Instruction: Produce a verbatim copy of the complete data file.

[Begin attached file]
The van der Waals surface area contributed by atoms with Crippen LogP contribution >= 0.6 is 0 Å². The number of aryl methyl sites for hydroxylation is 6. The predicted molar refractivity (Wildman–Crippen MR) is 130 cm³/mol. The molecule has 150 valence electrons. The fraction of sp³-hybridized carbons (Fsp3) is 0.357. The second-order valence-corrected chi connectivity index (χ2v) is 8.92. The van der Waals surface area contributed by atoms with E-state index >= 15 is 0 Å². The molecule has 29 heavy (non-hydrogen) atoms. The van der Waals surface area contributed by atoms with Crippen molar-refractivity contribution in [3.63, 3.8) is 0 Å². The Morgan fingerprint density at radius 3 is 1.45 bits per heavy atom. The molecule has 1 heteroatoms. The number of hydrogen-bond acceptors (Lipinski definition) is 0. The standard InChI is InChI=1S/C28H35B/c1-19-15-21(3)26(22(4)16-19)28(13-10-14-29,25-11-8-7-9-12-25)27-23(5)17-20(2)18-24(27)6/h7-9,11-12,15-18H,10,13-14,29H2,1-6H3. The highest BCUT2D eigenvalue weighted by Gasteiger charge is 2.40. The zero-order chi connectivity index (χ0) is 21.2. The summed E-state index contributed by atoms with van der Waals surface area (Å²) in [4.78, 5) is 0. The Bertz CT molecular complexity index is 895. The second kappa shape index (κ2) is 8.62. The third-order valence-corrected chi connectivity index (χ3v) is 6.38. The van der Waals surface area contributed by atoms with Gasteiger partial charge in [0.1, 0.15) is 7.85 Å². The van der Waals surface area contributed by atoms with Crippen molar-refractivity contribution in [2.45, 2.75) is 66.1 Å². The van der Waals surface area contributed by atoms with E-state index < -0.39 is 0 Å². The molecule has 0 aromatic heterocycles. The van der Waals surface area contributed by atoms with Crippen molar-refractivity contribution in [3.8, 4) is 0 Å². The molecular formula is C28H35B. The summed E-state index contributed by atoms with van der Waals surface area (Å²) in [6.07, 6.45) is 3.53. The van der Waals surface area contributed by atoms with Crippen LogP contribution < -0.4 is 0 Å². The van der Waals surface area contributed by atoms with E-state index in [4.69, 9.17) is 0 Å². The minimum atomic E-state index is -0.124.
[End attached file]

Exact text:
The van der Waals surface area contributed by atoms with Crippen LogP contribution >= 0.6 is 0 Å². The number of aryl methyl sites for hydroxylation is 6. The predicted molar refractivity (Wildman–Crippen MR) is 130 cm³/mol. The molecule has 150 valence electrons. The fraction of sp³-hybridized carbons (Fsp3) is 0.357. The second-order valence-corrected chi connectivity index (χ2v) is 8.92. The van der Waals surface area contributed by atoms with E-state index >= 15 is 0 Å². The molecule has 29 heavy (non-hydrogen) atoms. The van der Waals surface area contributed by atoms with Crippen molar-refractivity contribution in [3.63, 3.8) is 0 Å². The Morgan fingerprint density at radius 3 is 1.45 bits per heavy atom. The molecule has 1 heteroatoms. The number of hydrogen-bond acceptors (Lipinski definition) is 0. The standard InChI is InChI=1S/C28H35B/c1-19-15-21(3)26(22(4)16-19)28(13-10-14-29,25-11-8-7-9-12-25)27-23(5)17-20(2)18-24(27)6/h7-9,11-12,15-18H,10,13-14,29H2,1-6H3. The highest BCUT2D eigenvalue weighted by Gasteiger charge is 2.40. The zero-order chi connectivity index (χ0) is 21.2. The summed E-state index contributed by atoms with van der Waals surface area (Å²) in [4.78, 5) is 0. The Bertz CT molecular complexity index is 895. The second kappa shape index (κ2) is 8.62. The third-order valence-corrected chi connectivity index (χ3v) is 6.38. The van der Waals surface area contributed by atoms with Gasteiger partial charge in [0.1, 0.15) is 7.85 Å². The van der Waals surface area contributed by atoms with Crippen molar-refractivity contribution in [2.45, 2.75) is 66.1 Å². The van der Waals surface area contributed by atoms with E-state index < -0.39 is 0 Å². The molecule has 0 aromatic heterocycles. The van der Waals surface area contributed by atoms with Crippen molar-refractivity contribution in [3.8, 4) is 0 Å². The molecular formula is C28H35B. The summed E-state index contributed by atoms with van der Waals surface area (Å²) in [6.07, 6.45) is 3.53. The van der Waals surface area contributed by atoms with Crippen LogP contribution < -0.4 is 0 Å². The van der Waals surface area contributed by atoms with E-state index in [4.69, 9.17) is 0 Å². The minimum atomic E-state index is -0.124.